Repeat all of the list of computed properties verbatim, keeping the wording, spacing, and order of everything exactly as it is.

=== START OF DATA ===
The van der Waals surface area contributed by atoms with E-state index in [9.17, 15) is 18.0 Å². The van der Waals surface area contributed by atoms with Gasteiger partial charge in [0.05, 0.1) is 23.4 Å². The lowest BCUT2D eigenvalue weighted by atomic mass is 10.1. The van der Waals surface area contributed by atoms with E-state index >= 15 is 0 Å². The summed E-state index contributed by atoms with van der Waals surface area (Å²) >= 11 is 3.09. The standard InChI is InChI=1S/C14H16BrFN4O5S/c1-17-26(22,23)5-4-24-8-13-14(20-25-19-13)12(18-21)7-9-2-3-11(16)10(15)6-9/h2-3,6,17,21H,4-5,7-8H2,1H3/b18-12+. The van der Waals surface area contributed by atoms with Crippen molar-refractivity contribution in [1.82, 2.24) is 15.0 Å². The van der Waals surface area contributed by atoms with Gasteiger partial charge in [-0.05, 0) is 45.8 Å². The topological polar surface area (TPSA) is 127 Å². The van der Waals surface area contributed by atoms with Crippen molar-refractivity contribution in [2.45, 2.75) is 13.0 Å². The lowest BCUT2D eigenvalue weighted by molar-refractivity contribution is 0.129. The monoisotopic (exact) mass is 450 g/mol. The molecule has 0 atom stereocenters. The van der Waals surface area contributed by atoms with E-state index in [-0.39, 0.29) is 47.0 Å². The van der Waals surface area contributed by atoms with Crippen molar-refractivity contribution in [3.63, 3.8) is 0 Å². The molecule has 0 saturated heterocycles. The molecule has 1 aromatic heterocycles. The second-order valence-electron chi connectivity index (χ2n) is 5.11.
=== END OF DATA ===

The van der Waals surface area contributed by atoms with E-state index in [9.17, 15) is 18.0 Å². The van der Waals surface area contributed by atoms with Gasteiger partial charge in [0.05, 0.1) is 23.4 Å². The lowest BCUT2D eigenvalue weighted by atomic mass is 10.1. The van der Waals surface area contributed by atoms with E-state index >= 15 is 0 Å². The summed E-state index contributed by atoms with van der Waals surface area (Å²) >= 11 is 3.09. The standard InChI is InChI=1S/C14H16BrFN4O5S/c1-17-26(22,23)5-4-24-8-13-14(20-25-19-13)12(18-21)7-9-2-3-11(16)10(15)6-9/h2-3,6,17,21H,4-5,7-8H2,1H3/b18-12+. The van der Waals surface area contributed by atoms with Crippen molar-refractivity contribution in [1.82, 2.24) is 15.0 Å². The van der Waals surface area contributed by atoms with Gasteiger partial charge in [-0.05, 0) is 45.8 Å². The topological polar surface area (TPSA) is 127 Å². The van der Waals surface area contributed by atoms with Crippen molar-refractivity contribution in [2.45, 2.75) is 13.0 Å². The lowest BCUT2D eigenvalue weighted by molar-refractivity contribution is 0.129. The monoisotopic (exact) mass is 450 g/mol. The molecule has 0 atom stereocenters. The van der Waals surface area contributed by atoms with E-state index in [-0.39, 0.29) is 47.0 Å². The van der Waals surface area contributed by atoms with Crippen molar-refractivity contribution in [3.63, 3.8) is 0 Å². The molecule has 0 saturated heterocycles. The molecule has 1 aromatic heterocycles. The second-order valence-electron chi connectivity index (χ2n) is 5.11.